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IOPC recommendations - serious injury with detainee

The Independent Office for Police Complaints (formerly the IPCC) makes learning recommendations to the police, or other relevant organisations, after IOPC investigations. Recommendations can include improving practice, updating policy or changes to training.

Serious injury with detainee

IOPC reference:

2019/122332

Date of recommendation:

Tuesday, 9 March 2021

Summary:

A detainee sustained a serious injury following his arrest and detention for drunk and disorderly behaviour. Thedetainee was handcuffed to the rear and seated on the bench inside a police van when the cage doors were closed.The officer closing the cage door stopped once notified by another officer but not before the detainee had receivedan injury to the middle finger on his left hand. The officers provided first aid and transported him to hospital. Here itwas confirmed he had received a cut to the bed of the nail, loss of finger nail and a fracture to the tip of the finger.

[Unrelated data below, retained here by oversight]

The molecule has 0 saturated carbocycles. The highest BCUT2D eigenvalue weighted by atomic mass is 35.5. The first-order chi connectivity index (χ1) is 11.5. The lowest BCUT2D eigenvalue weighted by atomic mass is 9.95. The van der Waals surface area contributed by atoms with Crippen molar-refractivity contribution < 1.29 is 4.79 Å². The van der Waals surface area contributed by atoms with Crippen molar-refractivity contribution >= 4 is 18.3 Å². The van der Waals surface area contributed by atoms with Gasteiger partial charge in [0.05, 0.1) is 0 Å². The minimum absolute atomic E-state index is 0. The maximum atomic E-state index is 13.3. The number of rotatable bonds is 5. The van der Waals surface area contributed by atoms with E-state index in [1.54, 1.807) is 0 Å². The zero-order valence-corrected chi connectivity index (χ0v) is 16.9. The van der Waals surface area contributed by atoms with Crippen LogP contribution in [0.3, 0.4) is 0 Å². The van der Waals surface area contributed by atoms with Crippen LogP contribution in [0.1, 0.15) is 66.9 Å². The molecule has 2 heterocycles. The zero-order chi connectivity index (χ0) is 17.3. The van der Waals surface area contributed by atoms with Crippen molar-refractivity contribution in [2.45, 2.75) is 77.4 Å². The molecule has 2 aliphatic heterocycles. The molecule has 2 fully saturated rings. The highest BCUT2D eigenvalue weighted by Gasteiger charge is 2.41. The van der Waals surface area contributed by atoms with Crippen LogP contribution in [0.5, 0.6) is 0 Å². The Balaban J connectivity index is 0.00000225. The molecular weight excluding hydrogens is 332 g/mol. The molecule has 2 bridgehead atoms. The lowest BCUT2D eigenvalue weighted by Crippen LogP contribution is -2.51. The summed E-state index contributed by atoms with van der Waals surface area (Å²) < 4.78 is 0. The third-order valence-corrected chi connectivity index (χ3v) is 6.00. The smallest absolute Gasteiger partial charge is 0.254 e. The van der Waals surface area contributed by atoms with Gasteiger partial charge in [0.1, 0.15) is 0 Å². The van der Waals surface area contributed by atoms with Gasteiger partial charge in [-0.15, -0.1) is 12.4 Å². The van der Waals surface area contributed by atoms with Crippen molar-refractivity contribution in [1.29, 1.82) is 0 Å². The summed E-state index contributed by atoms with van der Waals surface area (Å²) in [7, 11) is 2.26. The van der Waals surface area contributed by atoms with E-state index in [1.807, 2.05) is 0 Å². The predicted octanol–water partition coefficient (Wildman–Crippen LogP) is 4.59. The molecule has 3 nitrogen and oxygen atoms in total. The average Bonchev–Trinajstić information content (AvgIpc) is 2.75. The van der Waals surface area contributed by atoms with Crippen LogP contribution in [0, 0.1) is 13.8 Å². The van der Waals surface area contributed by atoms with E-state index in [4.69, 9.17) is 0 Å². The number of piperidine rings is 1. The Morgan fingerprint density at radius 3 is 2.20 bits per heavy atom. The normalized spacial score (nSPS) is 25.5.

Recommendations:

The IOPC recommends that the National Association for Police Fleet Managers (NAPFM) shares advice andguidance on the use of finger trap shields in police vehicles. This should specifically relate to any vehicle fitted with acage used to transport detained persons.

This follows a case where an individual who was calm and compliant was placed in the back of a police van. Whenthe doors were shut, he sustained a serious injury having got his finger trapped in the cage door hinge. During theconsultation period with the NAPFM, the IOPC have been made aware of work that has already begun to highlightthis issue and develop guidance.

Accepted action:

This was raised to the NAPFM technical group, which prompted the following actions:

  • The national Technical specifications, as attached (used for any national procurement for current and future cellvans), includes a specific requirement for "anti-finger-trap design hinge". This element will remain a requirement infuture designs.
  • All fleet managers have been made aware of the issue and asked to check their current cell van fleet.
  • A fleet manager helpfully shared the rubber guard and signage used by West-Midlands Police, and this has also beencirculated as good practice.
  • This is now business as usual, and picked up by the response cell van specification.

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